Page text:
All in all, a fitting tale about joy, when you smell meat, jumping and then despairing, since you jumped up all that way to get yourself some steak and the humans just took it away! Dude. You will or will not feel love if you pick this one up, depending on how hungry you are. alfie Rating: Eight teaser wands with feathers and a fitting green bean. Fitting down the floor vent, when I knock it there, that is.

Meankitty “Bad Libs” Review: Murder by the Seaside

MurderByTheSeasideMURDER BY THE SEASIDE by Julie Ann Lindsey is a cozy mystery / amateur sleuth story. I finished it in record time: about 20 minutes. Amazed? Don’t be. Well, DO be, because I’m amazing, but the truth is, cats are accomplished speed readers. In fact, did you know that cats can butt read? Yes, indeed! When cats are sitting on your favorite book that you were trying to enjoy yourself, they’re actually absorbing the information within via posterior osmosis. That’s why cats always sprawl in the middle of what you’re doing, you know. Not because we’re just pests.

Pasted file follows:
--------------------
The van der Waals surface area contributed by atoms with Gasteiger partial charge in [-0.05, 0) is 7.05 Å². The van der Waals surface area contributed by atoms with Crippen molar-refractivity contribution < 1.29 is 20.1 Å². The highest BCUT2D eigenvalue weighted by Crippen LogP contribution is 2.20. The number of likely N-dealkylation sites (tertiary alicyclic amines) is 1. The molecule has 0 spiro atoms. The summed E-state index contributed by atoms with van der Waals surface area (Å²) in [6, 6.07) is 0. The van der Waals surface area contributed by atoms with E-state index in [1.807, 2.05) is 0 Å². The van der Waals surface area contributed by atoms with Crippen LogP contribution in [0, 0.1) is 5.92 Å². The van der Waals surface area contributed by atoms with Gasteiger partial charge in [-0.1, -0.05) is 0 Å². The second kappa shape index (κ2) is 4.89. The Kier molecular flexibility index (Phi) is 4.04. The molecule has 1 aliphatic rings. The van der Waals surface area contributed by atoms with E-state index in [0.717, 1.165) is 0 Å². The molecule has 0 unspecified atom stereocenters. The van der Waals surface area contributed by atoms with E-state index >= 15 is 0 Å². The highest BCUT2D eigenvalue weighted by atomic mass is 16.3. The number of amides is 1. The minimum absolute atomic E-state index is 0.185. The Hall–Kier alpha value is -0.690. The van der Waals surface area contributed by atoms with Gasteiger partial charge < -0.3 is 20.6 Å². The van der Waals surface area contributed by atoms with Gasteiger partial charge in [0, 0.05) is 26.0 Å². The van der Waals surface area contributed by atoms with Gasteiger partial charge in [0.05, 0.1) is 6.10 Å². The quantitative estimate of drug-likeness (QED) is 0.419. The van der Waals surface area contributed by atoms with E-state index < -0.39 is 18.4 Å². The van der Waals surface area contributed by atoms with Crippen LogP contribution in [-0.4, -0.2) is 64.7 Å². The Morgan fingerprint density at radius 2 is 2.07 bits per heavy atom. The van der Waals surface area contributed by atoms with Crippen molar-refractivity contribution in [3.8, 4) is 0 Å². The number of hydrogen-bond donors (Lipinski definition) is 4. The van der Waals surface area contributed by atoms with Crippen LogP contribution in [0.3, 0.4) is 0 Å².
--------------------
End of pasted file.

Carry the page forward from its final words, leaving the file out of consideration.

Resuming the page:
The plot in MURDER BY THE SEASIDE, I have to admit, wasn’t always easy to follow (via posterior osmosis…probably should have read it the traditional way), but I stuck my way through, the same way a claw pierces pantyhose. When I was finished with this thing, it was practically one giant ladder of words.

The characters in this bendy book were named Patience, Adrian, and Sebastian. The first protagonist was a very adorable character with silver fur. NOT A SILVER FOX, though, because that’s a type of canine, and just no, since we’re talking about the protagonist here, not the villain. His or her relationship with the second protagonist reminded me of the movie UNCLE BUCK because of their elated feelings for each other and the way they danced anytime they were faced with danger. Their skill in the climactic dance-off, in fact, became so ferocious that the bad guys would quail at the mere sight of these two with jazz hands.JackieChan